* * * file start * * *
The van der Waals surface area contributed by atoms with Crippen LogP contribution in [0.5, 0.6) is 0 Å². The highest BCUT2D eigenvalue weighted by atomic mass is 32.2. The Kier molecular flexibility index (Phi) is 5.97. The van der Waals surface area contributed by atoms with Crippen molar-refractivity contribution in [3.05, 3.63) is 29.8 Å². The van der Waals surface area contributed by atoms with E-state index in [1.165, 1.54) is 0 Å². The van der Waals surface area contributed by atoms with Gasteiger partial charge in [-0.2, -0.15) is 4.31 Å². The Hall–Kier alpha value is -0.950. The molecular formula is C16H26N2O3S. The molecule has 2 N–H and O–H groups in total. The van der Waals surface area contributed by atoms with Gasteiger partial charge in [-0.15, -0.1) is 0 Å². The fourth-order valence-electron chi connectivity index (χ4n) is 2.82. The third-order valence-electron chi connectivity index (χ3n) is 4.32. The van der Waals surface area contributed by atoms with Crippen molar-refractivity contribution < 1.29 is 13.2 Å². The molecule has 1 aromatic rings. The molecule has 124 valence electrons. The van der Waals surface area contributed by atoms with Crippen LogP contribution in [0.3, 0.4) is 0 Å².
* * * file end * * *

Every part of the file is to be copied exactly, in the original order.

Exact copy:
The van der Waals surface area contributed by atoms with Crippen LogP contribution in [0.5, 0.6) is 0 Å². The highest BCUT2D eigenvalue weighted by atomic mass is 32.2. The Kier molecular flexibility index (Phi) is 5.97. The van der Waals surface area contributed by atoms with Crippen molar-refractivity contribution in [3.05, 3.63) is 29.8 Å². The van der Waals surface area contributed by atoms with E-state index in [1.165, 1.54) is 0 Å². The van der Waals surface area contributed by atoms with Gasteiger partial charge in [-0.2, -0.15) is 4.31 Å². The Hall–Kier alpha value is -0.950. The molecular formula is C16H26N2O3S. The molecule has 2 N–H and O–H groups in total. The van der Waals surface area contributed by atoms with Gasteiger partial charge in [-0.15, -0.1) is 0 Å². The fourth-order valence-electron chi connectivity index (χ4n) is 2.82. The third-order valence-electron chi connectivity index (χ3n) is 4.32. The van der Waals surface area contributed by atoms with Crippen molar-refractivity contribution < 1.29 is 13.2 Å². The molecule has 1 aromatic rings. The molecule has 124 valence electrons. The van der Waals surface area contributed by atoms with Crippen LogP contribution in [0.3, 0.4) is 0 Å².